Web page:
"The government has been considering program-level strategy and is seeking feedback on a tentative evaluation criteria for EMD," the April 9 RFI stated. "One possible criteria to compete is that an offeror have a prototype design developed and requirements verified through component- and system-level [modeling and simulation] and component-level ground tests in qualification environments."

The Air Force asked industry whether that approach would make competition more possible for EMD and wants to know how the program could judge a design's risk level without requiring test flights. Bryant said TMRR and EMD will include trade studies and prototyping efforts but did not elaborate on those plans.

Mk21A risk reduction is an $18.4 million new-start effort in the FY-19 budget request, for which the Air Force is still refining its cost projection. The service is also researching reentry vehicles through multiple related efforts.

TMRR is projected to last from FY-19 to the third quarter of FY-22. A preliminary design review is slated for January 2021, followed by milestone B in July 2022. After the Air Force chooses one company's design, the program will enter EMD from the fourth quarter of FY-22 to FY-27.

When asked if the Air Force is looking at whether its future reentry vehicle could be used with the Navy's Submarine-Launched Ballistic Missile or the planned Sea-Launched Cruise Missile, Bryant said the Air Force "intends to explore the possibility of common reentry systems with the U.S. Navy as described in the 2018 Nuclear Posture Review."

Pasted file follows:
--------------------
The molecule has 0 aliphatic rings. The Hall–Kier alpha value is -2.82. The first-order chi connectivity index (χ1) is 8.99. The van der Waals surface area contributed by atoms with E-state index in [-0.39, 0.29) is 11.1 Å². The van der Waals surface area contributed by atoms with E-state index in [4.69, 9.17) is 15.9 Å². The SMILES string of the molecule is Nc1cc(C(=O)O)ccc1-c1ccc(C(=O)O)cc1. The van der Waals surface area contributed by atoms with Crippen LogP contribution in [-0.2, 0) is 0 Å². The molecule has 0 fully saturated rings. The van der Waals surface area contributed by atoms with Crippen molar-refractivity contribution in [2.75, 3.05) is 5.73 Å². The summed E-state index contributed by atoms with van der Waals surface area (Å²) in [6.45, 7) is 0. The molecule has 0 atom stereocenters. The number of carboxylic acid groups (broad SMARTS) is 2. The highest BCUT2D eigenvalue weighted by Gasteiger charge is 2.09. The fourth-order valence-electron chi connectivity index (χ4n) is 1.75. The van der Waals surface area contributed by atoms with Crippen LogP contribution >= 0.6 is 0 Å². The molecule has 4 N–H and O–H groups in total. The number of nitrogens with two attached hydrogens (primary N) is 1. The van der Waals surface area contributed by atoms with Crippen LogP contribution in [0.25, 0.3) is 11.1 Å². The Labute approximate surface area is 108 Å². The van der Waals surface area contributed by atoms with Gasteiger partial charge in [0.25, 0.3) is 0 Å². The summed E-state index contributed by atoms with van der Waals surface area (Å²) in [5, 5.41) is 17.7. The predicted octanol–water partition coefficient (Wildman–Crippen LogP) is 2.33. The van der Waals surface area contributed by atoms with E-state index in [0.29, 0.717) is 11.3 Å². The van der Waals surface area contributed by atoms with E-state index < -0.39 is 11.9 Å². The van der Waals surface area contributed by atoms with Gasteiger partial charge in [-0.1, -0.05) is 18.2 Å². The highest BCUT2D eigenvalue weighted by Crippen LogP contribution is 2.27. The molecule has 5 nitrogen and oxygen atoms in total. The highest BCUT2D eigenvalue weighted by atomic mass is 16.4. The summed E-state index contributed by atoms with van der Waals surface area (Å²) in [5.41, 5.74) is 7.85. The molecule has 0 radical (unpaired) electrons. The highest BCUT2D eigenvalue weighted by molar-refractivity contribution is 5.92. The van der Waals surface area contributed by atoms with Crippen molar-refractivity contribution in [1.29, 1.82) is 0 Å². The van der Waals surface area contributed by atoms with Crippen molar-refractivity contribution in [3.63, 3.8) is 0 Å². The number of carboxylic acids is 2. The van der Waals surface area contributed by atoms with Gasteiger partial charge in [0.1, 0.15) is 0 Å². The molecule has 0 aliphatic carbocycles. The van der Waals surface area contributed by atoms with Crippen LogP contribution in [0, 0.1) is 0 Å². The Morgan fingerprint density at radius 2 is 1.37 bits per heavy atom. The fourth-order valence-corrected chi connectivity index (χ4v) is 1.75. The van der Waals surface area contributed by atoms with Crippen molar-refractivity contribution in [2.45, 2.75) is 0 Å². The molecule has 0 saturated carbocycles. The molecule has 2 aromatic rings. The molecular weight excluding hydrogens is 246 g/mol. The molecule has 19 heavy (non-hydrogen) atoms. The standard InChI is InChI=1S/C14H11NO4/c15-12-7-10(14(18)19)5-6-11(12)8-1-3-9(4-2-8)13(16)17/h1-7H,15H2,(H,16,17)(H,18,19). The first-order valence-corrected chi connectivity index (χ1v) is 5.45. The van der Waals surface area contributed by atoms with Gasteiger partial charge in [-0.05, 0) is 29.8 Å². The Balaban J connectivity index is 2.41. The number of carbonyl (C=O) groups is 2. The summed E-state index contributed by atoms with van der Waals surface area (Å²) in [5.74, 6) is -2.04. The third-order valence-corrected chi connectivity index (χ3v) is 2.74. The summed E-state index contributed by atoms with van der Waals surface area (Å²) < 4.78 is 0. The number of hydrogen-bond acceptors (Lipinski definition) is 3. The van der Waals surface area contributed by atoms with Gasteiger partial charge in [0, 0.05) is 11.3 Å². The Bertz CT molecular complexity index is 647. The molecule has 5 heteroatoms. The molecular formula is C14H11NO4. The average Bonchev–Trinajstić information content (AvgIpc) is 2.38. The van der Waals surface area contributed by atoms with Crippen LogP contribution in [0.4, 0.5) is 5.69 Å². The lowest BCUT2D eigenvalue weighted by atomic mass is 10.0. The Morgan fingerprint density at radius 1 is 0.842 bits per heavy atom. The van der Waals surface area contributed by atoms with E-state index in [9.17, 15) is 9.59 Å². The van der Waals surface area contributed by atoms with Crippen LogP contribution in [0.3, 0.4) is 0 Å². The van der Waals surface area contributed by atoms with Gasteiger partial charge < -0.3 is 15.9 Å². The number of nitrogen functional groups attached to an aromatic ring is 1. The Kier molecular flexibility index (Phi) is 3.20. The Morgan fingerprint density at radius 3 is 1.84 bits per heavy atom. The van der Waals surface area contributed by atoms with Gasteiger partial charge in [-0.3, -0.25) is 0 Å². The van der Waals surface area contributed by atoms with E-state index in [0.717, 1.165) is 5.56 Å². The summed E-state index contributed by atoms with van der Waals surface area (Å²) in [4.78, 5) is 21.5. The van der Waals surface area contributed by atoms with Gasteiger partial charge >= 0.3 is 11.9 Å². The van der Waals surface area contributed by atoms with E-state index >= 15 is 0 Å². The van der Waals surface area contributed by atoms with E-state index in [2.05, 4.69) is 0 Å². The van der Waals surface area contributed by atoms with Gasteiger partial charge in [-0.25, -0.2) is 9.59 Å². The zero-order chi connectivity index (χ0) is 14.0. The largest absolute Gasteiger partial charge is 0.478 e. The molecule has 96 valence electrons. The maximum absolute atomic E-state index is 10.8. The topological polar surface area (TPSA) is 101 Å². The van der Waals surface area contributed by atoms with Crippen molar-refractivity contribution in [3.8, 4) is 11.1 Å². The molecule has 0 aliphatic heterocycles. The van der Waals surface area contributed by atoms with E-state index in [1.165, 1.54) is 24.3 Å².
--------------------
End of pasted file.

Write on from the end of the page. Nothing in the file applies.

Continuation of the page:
In written testimony submitted for an April 11 Senate Armed Services strategic forces subcommittee hearing, Air Force Global Strike Command chief Gen. Robin Rand said IW-1 could also be used on Navy missiles.

"The replacement warhead will use a [Mark 21] aeroshell and will deploy on GBSD after fiscal year 2030," Rand's testimony said. "The Navy will study the feasibility of using the same nuclear explosive package with their flight vehicle."

The NPR, published in February, directs the National Nuclear Security Administration to speed up its W78 warhead replacement by one year to start in FY-19 so it can be fielded on GBSD by 2030. NNSA was also told to investigate whether it is feasible to field the new warhead in a Navy flight vehicle.

Air Force spokeswoman Maj. Emily Grabowski told Inside Defense the services do not have a requirement to field a common reentry vehicle, meaning the Navy could use IW-1 without packaging it in the Mark 21A.

"Determining the feasibility of fielding the nuclear explosive package in a Navy flight vehicle will be studied as part of the department's NPR implementation process, to include cost, timing and decision points," Grabowski said.

Jay Coghlan, director of Nuclear Watch New Mexico, wrote in January the interoperable warhead programs could cost around $50 billion and require nuclear weapon labs to produce more than 80 pits a year.

The Navy did not respond to multiple requests for comment.
See bolded - I think sferrin once commented that US produced 3000 W68s in five years along with several other warhead types.
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Offline sferrin

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Re: Ground-Based Strategic Deterrent (GBSD)
« Reply #272 on: May 18, 2018, 03:13:03 am »
Yep.  80 a year is a pittance.
"DARPA Hard"  It ain't what it use to be.